This Tribute to Women

In celebration of Starbucks 20th anniversary in Peru, Starbucks Latin America and Caribbean is proud to launch Starbucks® Perú Mujeres de Junín, a new whole-bean coffee grown by more than 130 women coffee farmers from the Caniari producer association, in the Junín province in the Amazon rainforest east of Lima.

Ahead of the coffee debut, 44 Green Apron partners (employees) from Starbucks Peru – managed by licensed retail operator Delosi – visited the association in June. They met and learned from the farmers, connected with the coffee at its origin and announced the donation of 40 drying beds and a coffee quality lab, made possible through the Todos Somos Café (We Are All Coffee) campaign.

Started in 2019, the campaign aims to positively impact the lives of coffee-growing communities and strengthen the connection between Starbucks Peru partners, customers and coffee farmers. 

The relationship with Junín builds on Starbucks previous community investments in Peru, including a Global Community Impact grant awarded in 2022 to Peruvian nonprofit Transforma by The Starbucks Foundation – to support the development of early childhood education programs in coffee-growing communities – and the Mujeres CAFÉ initiative, The Starbucks Foundation’s partnership with international nonprofit TechnoServe to develop leadership and communications skills in 1,300 women coffee farmers.

Hear directly from four women who are helping to bring Starbucks® Perú Mujeres de Junín to life, a bean-to-cup journey, a tribute to women: a farmer who grows the coffee, the business leader who manages the Starbucks Peru brand and two Green Apron partners who returned from their visit to Junín with a newfound perspective on the coffee they’re selling in their stores - and the people behind it.

Seferina Cáceres, Junín coffee farmer

Coffee is a heritage from my parents. My parents were already dedicated to coffee production and were engaged in livestock farming. But I went more to coffee cultivation because it is more profitable. Most of the people here in San Martín de Pangoa, –most of them grow coffee.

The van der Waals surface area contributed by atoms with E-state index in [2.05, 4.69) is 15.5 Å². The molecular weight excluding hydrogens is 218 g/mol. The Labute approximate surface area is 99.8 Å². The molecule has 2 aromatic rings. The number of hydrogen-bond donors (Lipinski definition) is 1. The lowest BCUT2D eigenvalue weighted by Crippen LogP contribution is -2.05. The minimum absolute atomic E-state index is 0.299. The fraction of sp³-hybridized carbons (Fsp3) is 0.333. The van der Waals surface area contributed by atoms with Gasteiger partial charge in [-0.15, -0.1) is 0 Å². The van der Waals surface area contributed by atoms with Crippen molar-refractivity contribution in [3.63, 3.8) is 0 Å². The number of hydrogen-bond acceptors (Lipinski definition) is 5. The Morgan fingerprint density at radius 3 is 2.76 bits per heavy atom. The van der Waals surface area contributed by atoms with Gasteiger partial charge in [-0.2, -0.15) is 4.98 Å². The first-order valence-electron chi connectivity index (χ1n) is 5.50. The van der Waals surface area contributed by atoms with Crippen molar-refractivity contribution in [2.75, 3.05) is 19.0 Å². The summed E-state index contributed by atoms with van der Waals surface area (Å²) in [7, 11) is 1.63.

I am a single mother; I have two kids (15 and 9 years old). I have two stable employees and there are also people who come and harvest during the growing season. Here, there are several women, several mothers, like me, who are single, who have their own coffee, who dedicate themselves to coffee, and who have improved thanks to coffee. It has a great social impact.

Since I started working with the Caniari producer association in 2019, they started to offer technicians, they came to visit and support me: when is the right time to sow, when to fertilize, how to renovate (old trees), how to wash and dry coffee, offering consistent and fair prices.

Coffee for me is a way out of many economic problems. Thanks to coffee, many things can be done. Of course, at the beginning everything is difficult, everything has its lows. But the reward at the end, the satisfaction of having achieved, of having been able to do your own things, your own business, your own chacra (farm), that is something great, something fulfilling. It will be difficult for anyone to bring you down from where you are.

I would like to own a big house for my children. So that the day I am gone, they will be safe and well. And for my children, to leave them with a good social status. And that's what coffee allows me to do: to pay for that. To my children, I want to tell them that I love them with all my life. They have been my strength, my engine. All this is for them, and everything that is going to be done, everything that is going to be built is for them, for their future.

I made up my mind at the age of 25 to go out on my own. I, a woman with only a high school diploma, I have been able to get ahead. You have to stand firm in what you want for your life, for your future.

Cristel Delgado, Starbucks Peru brand manager

In Latin America, in agriculture, there are not the same opportunities for women. The great majority of women are only dedicated to taking care of the home, cooking and caring for the children. Having the possibility from the brand to make this tribute to women allows us to put them in a very relevant place – where we talk about a society that transmits equity, where women can play a leading role in the economy of their families. This coffee pays tribute to these women.